|Publication number||US3533469 A|
|Publication date||Oct 13, 1970|
|Filing date||Dec 12, 1968|
|Priority date||Dec 12, 1968|
|Publication number||US 3533469 A, US 3533469A, US-A-3533469, US3533469 A, US3533469A|
|Inventors||Parker Harry W|
|Original Assignee||Phillips Petroleum Co|
|Export Citation||BiBTeX, EndNote, RefMan|
|Referenced by (6), Classifications (7)|
|External Links: USPTO, USPTO Assignment, Espacenet|
18.104.22.168 6,1 6- -11 u nyl I rif /2 1,; 3 65336969 2 United States Patent I 1 1 3,533,469
7 2] Inventor Harry Parker  References Cited ] A I NO 535 23 UNlTED STATES PATENTS 5 12, 12, 1968 3,113,620 12/1963 I-Icmminger..... 166/247)( Patented 0 13 3,193,006 7/1965 Lewis 166/266  Assignee Phillips Petroleum Com 3,223,158 12/1965 Baker 166/259 Bamesvme, Okm 740,4 3,273,640 9/1966 Huntmgton 166/272x corpormion Delaware 3,291,215 12/1966 N1C1'101S 166/259 3,342,257 9/1967 Jacobs et a1, 166/247 3,346,044 10/1967 Slusser 1 1 1 166/259X 3,382,922 5/1968 Needham. 166/272 3,460,620 8/1969 Parker 166/247UX (54] METHOD OF INSULATING THE ROOF OF A Primary ExaminerStephen .1. Novosad SUBTERRANEAN CAVITY DURING RETORTING A norney Pendleton, Neuman, WiIliams and Anderson 12 Claims, 1 Drawing Fig.
 U.S.Cl 166/272, ABSTRACT; Premature roof collapse during retorting of 011 /2 1 1 shale rubble in situ within a subterranean cavity, particularly a 1 Int. nuclear chimney may be prevented injecting into the cavi E21b43/26 ty adjacent the top thereof a gas whose molecular weight is  Field ofsearch 166/247, significantly lower than that of a gas being used to retort the 272, 274,273, 271. 268, 261, 259, 265, 266, 302 cavity.
Patented Oct. 13, 1970 BLANKET GAS INVENTOR HARRY W. PARKER METHOD OF INSULATING THE ROOF OF A 1 SUBTERRANEAN CAVITY DURING RETORTING BACKGROUND OF THE INVENTION This invention relates to a method of insulating the roof ofa subterranean cavity during retorting in order to prevent premature roof collapse of thecavity. The invention has particular application to the process for retorting oil shale rubble in situ within a subterranean cavity such as a cavity formed by a contained subterranean nuclear explosion.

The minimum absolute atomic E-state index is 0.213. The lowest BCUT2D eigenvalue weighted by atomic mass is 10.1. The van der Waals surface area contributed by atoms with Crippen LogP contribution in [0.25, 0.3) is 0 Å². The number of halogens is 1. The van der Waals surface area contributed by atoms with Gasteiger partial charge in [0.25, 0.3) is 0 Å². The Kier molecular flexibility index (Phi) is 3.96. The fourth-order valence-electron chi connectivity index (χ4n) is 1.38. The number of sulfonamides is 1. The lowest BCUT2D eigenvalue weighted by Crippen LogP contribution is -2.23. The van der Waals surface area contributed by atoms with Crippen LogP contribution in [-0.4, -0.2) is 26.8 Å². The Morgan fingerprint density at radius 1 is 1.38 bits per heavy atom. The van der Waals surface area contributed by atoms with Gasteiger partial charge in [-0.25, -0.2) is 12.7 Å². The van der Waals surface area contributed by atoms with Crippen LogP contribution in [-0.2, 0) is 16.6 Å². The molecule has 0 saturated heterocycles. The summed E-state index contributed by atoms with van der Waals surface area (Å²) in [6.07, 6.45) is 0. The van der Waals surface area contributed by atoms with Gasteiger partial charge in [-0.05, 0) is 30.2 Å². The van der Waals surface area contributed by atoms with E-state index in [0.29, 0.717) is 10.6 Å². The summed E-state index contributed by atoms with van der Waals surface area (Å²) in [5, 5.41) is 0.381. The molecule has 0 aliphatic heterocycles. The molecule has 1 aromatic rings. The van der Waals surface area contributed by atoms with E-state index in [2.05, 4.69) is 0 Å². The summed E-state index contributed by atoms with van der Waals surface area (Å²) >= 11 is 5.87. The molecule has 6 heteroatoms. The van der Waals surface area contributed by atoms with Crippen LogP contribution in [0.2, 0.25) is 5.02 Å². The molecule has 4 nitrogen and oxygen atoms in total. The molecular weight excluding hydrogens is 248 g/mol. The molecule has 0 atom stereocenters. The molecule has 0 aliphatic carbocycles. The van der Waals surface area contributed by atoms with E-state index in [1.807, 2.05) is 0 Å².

There has been increasing interest in this country in processes for the recovery of shale oil. One promising shale oil recovery process involves the use of nuclear explosives detonated underground to create a spherical cavity, the size of which will depend upon the nuclear explosive yield, the average density of the overburden and the depth of burial of the bomb. If a sufficiently large spherical cavity has been produced, the shale above the cavity will be unable to support itself, and the roof of the cavity will begin caving in soon after the creation of the cavity by the explosion. Natural factors and factors caused by the shock of the nuclear explosion will aid sloughing of the rock into the cavity until in place of the initial spherical cavity there will be an approximately cylindrical cavity filled with broken rock or rubble. This filled cavity or column of oil shale rubble is known as a nuclear chimney." The void space present in-:the initial spherical cavity becomes distributed as porosity within the broken oil shale, and this porosity or permeability isian important factor in the in situ" recovery of shale oil therefrom by retorting.